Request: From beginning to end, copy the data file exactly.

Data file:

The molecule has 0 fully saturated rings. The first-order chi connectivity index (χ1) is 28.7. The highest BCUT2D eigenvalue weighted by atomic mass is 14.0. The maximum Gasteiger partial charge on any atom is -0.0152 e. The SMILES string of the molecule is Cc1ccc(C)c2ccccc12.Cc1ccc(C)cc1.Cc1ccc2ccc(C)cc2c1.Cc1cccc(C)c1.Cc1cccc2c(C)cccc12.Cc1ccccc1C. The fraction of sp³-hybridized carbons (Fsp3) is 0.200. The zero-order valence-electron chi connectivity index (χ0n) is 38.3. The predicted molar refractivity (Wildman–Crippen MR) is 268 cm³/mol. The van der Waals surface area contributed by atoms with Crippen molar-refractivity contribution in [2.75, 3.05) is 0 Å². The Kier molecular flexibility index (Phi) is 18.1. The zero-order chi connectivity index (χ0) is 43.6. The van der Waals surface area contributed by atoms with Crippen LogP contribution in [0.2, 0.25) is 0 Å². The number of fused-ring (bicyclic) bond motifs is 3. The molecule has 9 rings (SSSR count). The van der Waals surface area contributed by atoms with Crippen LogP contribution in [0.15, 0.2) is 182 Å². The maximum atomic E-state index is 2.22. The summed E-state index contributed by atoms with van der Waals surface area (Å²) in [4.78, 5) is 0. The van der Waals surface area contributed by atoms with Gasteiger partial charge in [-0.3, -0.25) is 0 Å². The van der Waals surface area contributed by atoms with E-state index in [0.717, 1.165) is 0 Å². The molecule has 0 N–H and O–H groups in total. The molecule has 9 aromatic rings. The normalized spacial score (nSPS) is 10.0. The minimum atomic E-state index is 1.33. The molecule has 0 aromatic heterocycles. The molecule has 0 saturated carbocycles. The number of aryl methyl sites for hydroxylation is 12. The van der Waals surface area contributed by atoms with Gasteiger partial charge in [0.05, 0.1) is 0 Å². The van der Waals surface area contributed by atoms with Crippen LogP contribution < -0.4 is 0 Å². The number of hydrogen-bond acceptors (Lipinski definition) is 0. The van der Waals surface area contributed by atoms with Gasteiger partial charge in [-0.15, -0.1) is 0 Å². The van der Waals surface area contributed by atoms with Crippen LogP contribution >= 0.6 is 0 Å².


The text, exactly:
The molecule has 0 fully saturated rings. The first-order chi connectivity index (χ1) is 28.7. The highest BCUT2D eigenvalue weighted by atomic mass is 14.0. The maximum Gasteiger partial charge on any atom is -0.0152 e. The SMILES string of the molecule is Cc1ccc(C)c2ccccc12.Cc1ccc(C)cc1.Cc1ccc2ccc(C)cc2c1.Cc1cccc(C)c1.Cc1cccc2c(C)cccc12.Cc1ccccc1C. The fraction of sp³-hybridized carbons (Fsp3) is 0.200. The zero-order valence-electron chi connectivity index (χ0n) is 38.3. The predicted molar refractivity (Wildman–Crippen MR) is 268 cm³/mol. The van der Waals surface area contributed by atoms with Crippen molar-refractivity contribution in [2.75, 3.05) is 0 Å². The Kier molecular flexibility index (Phi) is 18.1. The zero-order chi connectivity index (χ0) is 43.6. The van der Waals surface area contributed by atoms with Crippen LogP contribution in [0.2, 0.25) is 0 Å². The number of fused-ring (bicyclic) bond motifs is 3. The molecule has 9 rings (SSSR count). The van der Waals surface area contributed by atoms with Crippen LogP contribution in [0.15, 0.2) is 182 Å². The maximum atomic E-state index is 2.22. The summed E-state index contributed by atoms with van der Waals surface area (Å²) in [4.78, 5) is 0. The van der Waals surface area contributed by atoms with Gasteiger partial charge in [-0.3, -0.25) is 0 Å². The van der Waals surface area contributed by atoms with E-state index in [0.717, 1.165) is 0 Å². The molecule has 0 N–H and O–H groups in total. The molecule has 9 aromatic rings. The normalized spacial score (nSPS) is 10.0. The minimum atomic E-state index is 1.33. The molecule has 0 aromatic heterocycles. The molecule has 0 saturated carbocycles. The number of aryl methyl sites for hydroxylation is 12. The van der Waals surface area contributed by atoms with Gasteiger partial charge in [0.05, 0.1) is 0 Å². The van der Waals surface area contributed by atoms with Crippen LogP contribution < -0.4 is 0 Å². The number of hydrogen-bond acceptors (Lipinski definition) is 0. The van der Waals surface area contributed by atoms with Gasteiger partial charge in [-0.15, -0.1) is 0 Å². The van der Waals surface area contributed by atoms with Crippen LogP contribution >= 0.6 is 0 Å².